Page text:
Although the stock market has bounced off its lows, there are still a lot of uncertainties in the world today. That includes COVID-19 and the economic repercussions of the effort to slow its spread. It's a time for income investors to focus on large, financially strong, dividend-paying companies. Luckily, many are still on sale despite the market rebound. Here are three dividend stocks to look at right now.
1. Don't give up on oil
Oil prices are worryingly low and the pain isn't likely to let up for a while, given that there's a supply glut sitting in storage tanks around the world. That's the bad news, and it's already leading to bankruptcies throughout the energy sector and oil wells being shut down.
However, those are exactly the things that will help to alleviate the supply/demand imbalance in this historically cyclical commodity industry. In an sector that everyone loves to hate right now, there are actually some interesting investing options, including Chevron Corporation (NYSE:CVX).
One of the largest integrated energy companies in the world, Chevron offers investors a 5.7% yield backed by over three decades of annual dividend increases. That's an important record, because it shows that Chevron knows how to muddle through the bad times -- like today -- so it can benefit when oil markets are more stable. One key is the company's rock-solid balance sheet. Ending 2019 with financial debt to equity at around 0.12 times, it has plenty of leeway to use debt to fund its capital plans and keep paying a dividend.
That said, it has been pulling back on the spending front to save cash. However, it went into this downturn with among the lowest spending plans, relative to cash flow, of its major peers. So it was already conservatively positioned -- and now it is even more so. Oil prices are the biggest determinant of the company's top and bottom lines, there's no way around that. But Chevron has the financial strength to handle material headwinds in an industry that still has an important role to play in supplying the world's long-term energy needs. And that makes it worth a closer look.
2. Steel yourself for a rough ride
Next up is U.S. steel giant Nucor Corporation (NYSE:NUE) and its roughly 4% yield. Like Chevron, it operates in a highly cyclical industry that tends to do poorly during recessions, as the customers it serves (like construction, automakers, and manufacturers) pull back on building things with steel. However, the company has increased its dividend for nearly 50 years. It has successfully navigated tough economic times before, and it's highly likely to do so again.
Nucor's conservative approach is a core feature of its business. Its modest use of leverage, with financial debt to equity sitting at 0.25 times at the end of 2019, is one piece of that. But that approach also includes the company's pay structure, which incorporates a profit-sharing component. In good times it shares the wealth with its employees, but in bad times its employees share the pain with the company. The upshot is that Nucor gets a break on one of its biggest expenses right when it most needs it.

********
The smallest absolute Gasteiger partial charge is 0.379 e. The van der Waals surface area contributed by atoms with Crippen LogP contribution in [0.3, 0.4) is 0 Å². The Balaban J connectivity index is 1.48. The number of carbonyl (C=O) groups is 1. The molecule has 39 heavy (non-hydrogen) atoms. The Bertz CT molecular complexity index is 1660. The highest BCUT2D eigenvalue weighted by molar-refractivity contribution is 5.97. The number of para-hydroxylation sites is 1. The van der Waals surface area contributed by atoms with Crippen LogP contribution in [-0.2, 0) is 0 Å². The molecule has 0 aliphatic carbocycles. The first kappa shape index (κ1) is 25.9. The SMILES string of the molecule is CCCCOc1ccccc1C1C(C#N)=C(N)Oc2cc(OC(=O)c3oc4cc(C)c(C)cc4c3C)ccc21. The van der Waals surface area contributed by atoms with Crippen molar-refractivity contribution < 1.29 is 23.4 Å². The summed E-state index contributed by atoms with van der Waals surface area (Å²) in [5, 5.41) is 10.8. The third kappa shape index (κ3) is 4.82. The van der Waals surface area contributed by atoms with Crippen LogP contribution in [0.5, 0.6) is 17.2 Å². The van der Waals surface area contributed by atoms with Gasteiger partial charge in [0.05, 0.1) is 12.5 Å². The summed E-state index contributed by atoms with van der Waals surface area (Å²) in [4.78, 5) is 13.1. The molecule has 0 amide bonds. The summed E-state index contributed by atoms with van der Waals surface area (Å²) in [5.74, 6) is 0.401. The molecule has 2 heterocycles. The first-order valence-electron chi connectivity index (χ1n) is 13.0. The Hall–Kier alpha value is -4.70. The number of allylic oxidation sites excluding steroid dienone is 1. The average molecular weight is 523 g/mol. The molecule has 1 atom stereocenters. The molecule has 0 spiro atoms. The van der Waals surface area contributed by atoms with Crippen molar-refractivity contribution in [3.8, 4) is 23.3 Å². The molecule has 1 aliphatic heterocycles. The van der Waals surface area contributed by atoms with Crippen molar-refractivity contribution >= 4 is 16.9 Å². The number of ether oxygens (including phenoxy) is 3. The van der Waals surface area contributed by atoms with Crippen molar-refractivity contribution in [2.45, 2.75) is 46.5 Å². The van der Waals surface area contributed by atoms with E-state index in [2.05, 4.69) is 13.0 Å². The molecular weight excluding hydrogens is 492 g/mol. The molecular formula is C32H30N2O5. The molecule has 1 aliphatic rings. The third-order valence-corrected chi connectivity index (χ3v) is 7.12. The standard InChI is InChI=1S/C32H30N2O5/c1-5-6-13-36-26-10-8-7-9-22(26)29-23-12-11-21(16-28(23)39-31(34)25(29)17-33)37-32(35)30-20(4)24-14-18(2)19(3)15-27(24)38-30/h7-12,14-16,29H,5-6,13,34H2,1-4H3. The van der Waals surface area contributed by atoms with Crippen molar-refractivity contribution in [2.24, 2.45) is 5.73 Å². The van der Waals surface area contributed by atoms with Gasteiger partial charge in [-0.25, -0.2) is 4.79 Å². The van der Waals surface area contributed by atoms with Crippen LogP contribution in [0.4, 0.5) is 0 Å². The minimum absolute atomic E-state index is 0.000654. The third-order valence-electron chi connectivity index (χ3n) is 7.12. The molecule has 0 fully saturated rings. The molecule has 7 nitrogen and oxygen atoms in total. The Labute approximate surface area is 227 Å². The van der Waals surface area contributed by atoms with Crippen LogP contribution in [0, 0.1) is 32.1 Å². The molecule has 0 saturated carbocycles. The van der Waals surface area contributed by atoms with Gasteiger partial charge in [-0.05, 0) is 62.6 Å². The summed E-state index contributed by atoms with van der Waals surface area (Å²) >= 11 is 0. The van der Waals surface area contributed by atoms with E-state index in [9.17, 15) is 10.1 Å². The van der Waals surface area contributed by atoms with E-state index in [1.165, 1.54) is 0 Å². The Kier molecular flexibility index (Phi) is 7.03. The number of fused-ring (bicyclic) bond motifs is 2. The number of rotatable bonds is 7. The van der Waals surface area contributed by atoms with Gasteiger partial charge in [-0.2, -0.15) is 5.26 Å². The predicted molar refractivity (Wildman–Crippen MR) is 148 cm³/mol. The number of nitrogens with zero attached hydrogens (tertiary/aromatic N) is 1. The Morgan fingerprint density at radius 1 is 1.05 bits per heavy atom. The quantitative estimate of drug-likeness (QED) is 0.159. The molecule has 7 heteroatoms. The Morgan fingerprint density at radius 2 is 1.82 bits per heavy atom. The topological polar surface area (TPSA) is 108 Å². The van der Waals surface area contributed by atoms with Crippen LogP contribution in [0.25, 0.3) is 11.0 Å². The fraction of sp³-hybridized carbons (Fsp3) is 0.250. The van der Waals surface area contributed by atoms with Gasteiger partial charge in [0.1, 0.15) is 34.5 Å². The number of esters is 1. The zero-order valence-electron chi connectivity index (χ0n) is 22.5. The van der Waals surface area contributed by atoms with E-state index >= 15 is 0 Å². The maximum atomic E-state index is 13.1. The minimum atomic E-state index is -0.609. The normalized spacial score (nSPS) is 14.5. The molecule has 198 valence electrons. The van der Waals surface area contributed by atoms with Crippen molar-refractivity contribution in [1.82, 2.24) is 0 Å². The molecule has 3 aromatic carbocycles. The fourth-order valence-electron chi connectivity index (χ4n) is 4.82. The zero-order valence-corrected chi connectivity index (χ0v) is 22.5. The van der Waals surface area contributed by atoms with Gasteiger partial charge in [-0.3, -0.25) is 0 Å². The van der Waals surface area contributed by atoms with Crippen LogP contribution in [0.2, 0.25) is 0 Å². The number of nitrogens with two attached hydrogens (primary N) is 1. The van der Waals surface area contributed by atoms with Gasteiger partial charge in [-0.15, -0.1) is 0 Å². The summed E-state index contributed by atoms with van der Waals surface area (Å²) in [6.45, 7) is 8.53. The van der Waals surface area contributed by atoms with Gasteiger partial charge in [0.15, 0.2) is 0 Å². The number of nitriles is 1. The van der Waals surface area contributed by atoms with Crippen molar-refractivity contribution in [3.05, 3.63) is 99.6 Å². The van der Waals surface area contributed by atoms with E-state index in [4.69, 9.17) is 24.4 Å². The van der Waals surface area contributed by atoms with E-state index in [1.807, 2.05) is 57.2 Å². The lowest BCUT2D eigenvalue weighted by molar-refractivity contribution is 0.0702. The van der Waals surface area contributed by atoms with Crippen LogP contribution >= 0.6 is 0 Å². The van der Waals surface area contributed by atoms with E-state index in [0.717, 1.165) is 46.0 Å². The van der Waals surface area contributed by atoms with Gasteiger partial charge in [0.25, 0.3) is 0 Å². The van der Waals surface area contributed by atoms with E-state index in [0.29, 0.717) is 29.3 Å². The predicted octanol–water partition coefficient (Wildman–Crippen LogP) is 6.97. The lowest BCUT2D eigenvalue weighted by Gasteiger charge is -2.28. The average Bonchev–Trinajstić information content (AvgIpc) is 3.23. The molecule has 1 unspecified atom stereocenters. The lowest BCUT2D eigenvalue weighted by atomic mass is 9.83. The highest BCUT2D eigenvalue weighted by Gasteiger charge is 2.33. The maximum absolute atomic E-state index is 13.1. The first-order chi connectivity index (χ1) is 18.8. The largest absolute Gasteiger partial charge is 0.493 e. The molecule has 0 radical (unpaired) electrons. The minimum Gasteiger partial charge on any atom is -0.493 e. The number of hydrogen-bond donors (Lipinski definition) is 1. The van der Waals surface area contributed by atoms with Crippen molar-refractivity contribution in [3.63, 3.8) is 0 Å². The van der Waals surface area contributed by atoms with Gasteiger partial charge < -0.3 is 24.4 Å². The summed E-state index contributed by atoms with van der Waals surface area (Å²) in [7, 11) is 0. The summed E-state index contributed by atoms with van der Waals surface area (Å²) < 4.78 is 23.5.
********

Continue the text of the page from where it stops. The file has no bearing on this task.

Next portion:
Then there's the fact that Nucor operates electric arc mini-mills, which are highly flexible and can be run profitably at lower volumes than the older technologies (blast furnaces) that underpin some of its competitors' businesses. All in all, Nucor tends to have relatively strong margins in good times and bad.
Moreover, it has a long history of using its financial strength to invest for the future during downturns. Although it has pulled back some on its current spending plans, it is still putting money to work so it can come out the other side of this downturn a stronger company. That may require taking on a little extra leverage, but its balance sheet has plenty of room for that. If you are looking for a reliable dividend payer and an industry leader, Nucor looks fairly attractive today.
3. A leader in two countries
The last name to look at here is Toronto-Dominion Bank (NYSE:TD), a Canadian financial firm with a sizable presence in the United States. The current yield is an attractive 5.4% and the dividend has been increased or maintained for more than 20 consecutive years, including through the deep 2007-to-2009 recession, a feat that many U.S. banks didn't manage. Like Nucor and Chevron, one of TD Bank's core goals is to be fiscally conservative.
It has a sound foundation for that, since about half of its revenue come from its Canadian operation. Canada's banking market is highly regulated, giving the largest players (including TD) entrenched and protected positions. There is also a more stringent focus on safety, leading to a conservative financial profile for the bank.
The other half of the business, meanwhile, is where it is focusing on for growth. That includes one of the largest U.S. banks (about a third of earnings) and wholesale banking and brokerage (the rest). The really interesting thing is that, despite the size of TD's U.S. banking business, it largely operates on the East Coast. So there's plenty of room for expansion ahead.
There's no question that a recession would hurt TD, as it will most banks. However, this conservative industry player has a unique mix of businesses that should help it survive the next downturn like it did the last. Meanwhile, investors can collect a generous dividend while waiting for the company to get back to growth when the economy in North America inevitably picks up again.
Nothing is perfect
Chevron, Nucor, and Toronto-Dominion Bank all have their problems, but every company comes with some warts. The real attraction for dividend-focused investors is that each has a conservative approach to its business and a history of deftly navigating difficult times. Add in generous yields today and it starts to sound like now is a good time for a deep dive.